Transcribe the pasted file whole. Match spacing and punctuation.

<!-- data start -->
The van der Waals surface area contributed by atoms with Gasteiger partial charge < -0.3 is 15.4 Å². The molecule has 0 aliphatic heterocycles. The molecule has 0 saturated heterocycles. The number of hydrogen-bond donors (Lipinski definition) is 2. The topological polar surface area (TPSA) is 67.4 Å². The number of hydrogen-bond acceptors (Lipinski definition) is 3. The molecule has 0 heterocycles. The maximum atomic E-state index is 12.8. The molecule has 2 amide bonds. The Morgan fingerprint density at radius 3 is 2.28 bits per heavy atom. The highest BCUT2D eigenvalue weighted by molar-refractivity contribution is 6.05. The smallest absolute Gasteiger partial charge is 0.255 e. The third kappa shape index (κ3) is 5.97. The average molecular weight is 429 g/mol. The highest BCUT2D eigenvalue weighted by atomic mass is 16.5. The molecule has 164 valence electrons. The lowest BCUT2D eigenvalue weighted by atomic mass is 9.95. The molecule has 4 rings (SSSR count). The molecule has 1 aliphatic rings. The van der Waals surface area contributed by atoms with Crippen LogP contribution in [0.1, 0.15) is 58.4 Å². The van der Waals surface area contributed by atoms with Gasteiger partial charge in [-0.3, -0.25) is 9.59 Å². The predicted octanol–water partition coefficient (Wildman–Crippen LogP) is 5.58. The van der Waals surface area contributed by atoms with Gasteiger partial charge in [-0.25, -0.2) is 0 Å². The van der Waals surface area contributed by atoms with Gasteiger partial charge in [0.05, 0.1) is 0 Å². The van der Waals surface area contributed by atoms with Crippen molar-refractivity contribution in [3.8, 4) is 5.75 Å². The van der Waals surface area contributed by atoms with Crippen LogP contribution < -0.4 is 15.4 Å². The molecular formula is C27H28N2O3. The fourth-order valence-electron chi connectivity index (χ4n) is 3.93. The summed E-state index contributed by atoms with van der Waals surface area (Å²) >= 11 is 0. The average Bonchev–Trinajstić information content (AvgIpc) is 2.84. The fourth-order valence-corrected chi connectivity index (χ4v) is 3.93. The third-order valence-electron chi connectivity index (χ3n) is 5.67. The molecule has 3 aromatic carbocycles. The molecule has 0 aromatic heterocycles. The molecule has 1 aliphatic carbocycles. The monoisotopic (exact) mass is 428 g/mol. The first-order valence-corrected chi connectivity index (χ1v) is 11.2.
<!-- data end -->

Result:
The van der Waals surface area contributed by atoms with Gasteiger partial charge < -0.3 is 15.4 Å². The molecule has 0 aliphatic heterocycles. The molecule has 0 saturated heterocycles. The number of hydrogen-bond donors (Lipinski definition) is 2. The topological polar surface area (TPSA) is 67.4 Å². The number of hydrogen-bond acceptors (Lipinski definition) is 3. The molecule has 0 heterocycles. The maximum atomic E-state index is 12.8. The molecule has 2 amide bonds. The Morgan fingerprint density at radius 3 is 2.28 bits per heavy atom. The highest BCUT2D eigenvalue weighted by molar-refractivity contribution is 6.05. The smallest absolute Gasteiger partial charge is 0.255 e. The third kappa shape index (κ3) is 5.97. The average molecular weight is 429 g/mol. The highest BCUT2D eigenvalue weighted by atomic mass is 16.5. The molecule has 164 valence electrons. The lowest BCUT2D eigenvalue weighted by atomic mass is 9.95. The molecule has 4 rings (SSSR count). The molecule has 1 aliphatic rings. The van der Waals surface area contributed by atoms with Crippen LogP contribution in [0.1, 0.15) is 58.4 Å². The van der Waals surface area contributed by atoms with Gasteiger partial charge in [-0.3, -0.25) is 9.59 Å². The predicted octanol–water partition coefficient (Wildman–Crippen LogP) is 5.58. The van der Waals surface area contributed by atoms with Gasteiger partial charge in [-0.25, -0.2) is 0 Å². The van der Waals surface area contributed by atoms with Gasteiger partial charge in [0.05, 0.1) is 0 Å². The van der Waals surface area contributed by atoms with Crippen molar-refractivity contribution in [3.8, 4) is 5.75 Å². The van der Waals surface area contributed by atoms with Crippen LogP contribution < -0.4 is 15.4 Å². The molecular formula is C27H28N2O3. The fourth-order valence-electron chi connectivity index (χ4n) is 3.93. The summed E-state index contributed by atoms with van der Waals surface area (Å²) >= 11 is 0. The average Bonchev–Trinajstić information content (AvgIpc) is 2.84. The fourth-order valence-corrected chi connectivity index (χ4v) is 3.93. The third-order valence-electron chi connectivity index (χ3n) is 5.67. The molecule has 3 aromatic carbocycles. The molecule has 0 aromatic heterocycles. The molecule has 1 aliphatic carbocycles. The monoisotopic (exact) mass is 428 g/mol. The first-order valence-corrected chi connectivity index (χ1v) is 11.2.